Review: Patient Sounds Intl. founder Matthew Sage describes himself as a "digital rustic" who explores "plunderphonics and sound collage, ambience and cyberpastoralia". While we imagine Sage had his tongue firmly pressed into his cheek when he wrote that, it's a fairly accurate description of new album "Catch A Blessing". The eight tracks blend music concrete, otherworldly ambient, snapshot electronics and noise, layering up disparate and often unusual elements - field recordings, brief snatches of instrumentation, fluid electronic sounds, effects-laden tones, and so on - to create pieces that are as intriguing as they are relaxed and entertaining. The whole album is pretty "out there" of course, but in the most melodious and atmospheric of ways.
Review: Master of ambient spaces and far out places, long-time Finnish producer Sasu Ripatti (aka Vladislav Delay) blesses us once again with another release, this from his 'Visa' period of unreleased tracks.
The first track out of the gate is a recognizable Vladislav Delay piece, but instead of gently flowing rivers of sound, instead we have a series of stiff, machine-like rhythms applied to his classic infinitely deep pads and ambient environmental sounds. It just continues to pile in more elements until becoming almost indistinguishable from his natural, organic flow. From there we move into somewhat more familiar territory but still unusually stripped down and mechanical for a Vladislav Delay joint. It's fascinating to see such an intricate songwriting process laid bare in such a way, often exposing each individual, nearly bottomless sound in isolation.
Deeper into the album, things veer into decidedly more abrasive and synthetic territory, at times becoming an almost unrecognizable artist for a moment, only to be eventually subsumed under layers of shifting ambience that could only be Sasu.
This austere minimalism makes these tracks some of the most hypnotic since the early 90s excursions, but at the same time seems to have left its organic, analog roots and melded with the harsh gridlocked modern sequencer. ~Clint Anderson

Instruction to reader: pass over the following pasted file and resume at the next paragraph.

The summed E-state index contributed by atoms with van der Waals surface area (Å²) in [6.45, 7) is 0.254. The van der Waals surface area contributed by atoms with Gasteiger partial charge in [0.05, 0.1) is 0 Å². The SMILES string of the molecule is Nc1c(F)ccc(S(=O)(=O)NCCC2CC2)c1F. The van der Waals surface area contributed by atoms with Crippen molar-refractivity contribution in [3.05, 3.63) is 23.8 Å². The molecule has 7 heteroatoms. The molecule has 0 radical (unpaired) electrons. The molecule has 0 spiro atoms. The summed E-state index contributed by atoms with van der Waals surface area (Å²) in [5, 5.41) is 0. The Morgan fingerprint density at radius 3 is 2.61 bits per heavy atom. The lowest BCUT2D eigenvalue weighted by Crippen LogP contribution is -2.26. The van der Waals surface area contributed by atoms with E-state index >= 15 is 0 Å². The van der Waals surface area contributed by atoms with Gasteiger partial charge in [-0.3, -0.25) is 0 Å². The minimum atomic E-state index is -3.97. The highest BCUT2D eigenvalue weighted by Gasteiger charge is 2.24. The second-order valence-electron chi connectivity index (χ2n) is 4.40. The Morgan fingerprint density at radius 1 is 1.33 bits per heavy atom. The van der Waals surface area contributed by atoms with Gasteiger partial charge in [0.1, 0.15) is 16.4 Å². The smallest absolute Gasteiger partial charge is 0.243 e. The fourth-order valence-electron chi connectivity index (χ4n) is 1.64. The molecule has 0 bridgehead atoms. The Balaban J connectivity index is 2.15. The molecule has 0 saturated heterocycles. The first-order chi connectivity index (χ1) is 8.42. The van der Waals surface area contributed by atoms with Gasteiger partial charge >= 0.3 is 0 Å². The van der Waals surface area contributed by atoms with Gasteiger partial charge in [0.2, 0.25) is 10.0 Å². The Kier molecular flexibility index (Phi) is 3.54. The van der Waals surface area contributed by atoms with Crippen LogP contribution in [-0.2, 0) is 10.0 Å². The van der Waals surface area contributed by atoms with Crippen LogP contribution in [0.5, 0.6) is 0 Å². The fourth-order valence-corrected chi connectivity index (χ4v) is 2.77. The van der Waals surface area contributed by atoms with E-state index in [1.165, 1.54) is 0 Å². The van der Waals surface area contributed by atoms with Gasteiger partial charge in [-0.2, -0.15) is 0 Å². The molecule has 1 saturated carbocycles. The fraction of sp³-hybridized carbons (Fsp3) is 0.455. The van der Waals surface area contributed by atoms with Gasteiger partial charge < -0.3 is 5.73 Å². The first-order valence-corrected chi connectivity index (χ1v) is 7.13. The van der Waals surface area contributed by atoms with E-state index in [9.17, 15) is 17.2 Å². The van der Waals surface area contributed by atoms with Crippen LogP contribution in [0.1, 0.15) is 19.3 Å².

Review: You could be forgiven for questioning the Californian roots of Ceremony. Then again, it's a big old state. Big enough, apparently, to hide one of the most vital movements in British music in its midst. Evidently no coincidence that the band's name nods to a seminal slice of Joy Division, while post punk never disappeared this 14-strong collection is enough to trick anyone into thinking they'd woken up in the genre's explosive heyday. "Turn Away The Bad Thing" sets the record straight as album opener. Intense, punchy, visceral and- crucially- incredibly catchy, Ross Farrar's lyrics arrive with rock 'n' roll's unapologetic edge. It's a case of one track and you're in. It's also perhaps the rawest offering here, synths and electronics gradually demanding more attention as the LP progresses. "From Another Age", for example, places bouncing keys centre stage as pseudo-guitar riffs. Basically buy it, buy it now.
Review: Kiev House go straight for the uplifting, heart-melting tip with this album release from label lynchpin Cape Cod. Richard Farrell brings a swooning sentimentality to "Sunsay", while YMTK drops some RnB vocal flex over the insanely catchy "Good Company Girl". There's space for all kinds of production on this varied album from footwork beats and rave-tinged breaks, but the overarching theme is one of crossover maximalism - brilliantly produced vocal tracks that by right should be bothering the charts the world over. Get the inside track on some next level crowd pleasers from Eastern Europe.
Review: Boom: 7th Storey bossman Tim Reaper slams down his unavoidable hammer once again. This time on the blink-and-miss Lickshot series. Going right back to the roots for this, both sides are crusty, clattering and rougher than a cat's tongue. Just the way we like them. Real reggae samples, warm dubby bass, unpredictable twists and more groove than a carpenter's worktop; this is proper jungle. Don't fear the Reaper... and don't sleep on this!
This Love Is Magic (feat Chanel - Soul Rockers mix) (3:48)
When It Rains (feat Cleveland Jones) (4:39)
Review: It would be fair to say that Dee "Kejam" Majek (real name Oladisun Majekodunmi) is something of a veteran, with the Nigeria-born writer, musician and label owner producing his first released music way back in the early 1980s. This double seven-inch single marks his debut for Izipho Soul, and his first release of any sort since 2016 debut album "Majek". There's much to admire throughout, from the slick '80s soul warmth of Lisa Taylor collaborations "Can You Feel The Love" and "My Only Love" - the latter featuring a slight two-step soul feel - to the electrofunk-influenced R&B shuffle of Chanel hook-up "This Love Is Magic (Soul Rockers Mix)" and the toasty, dewy-eyed goodness of "When It Rains", which features lovely lead vocals from Cleveland Jones.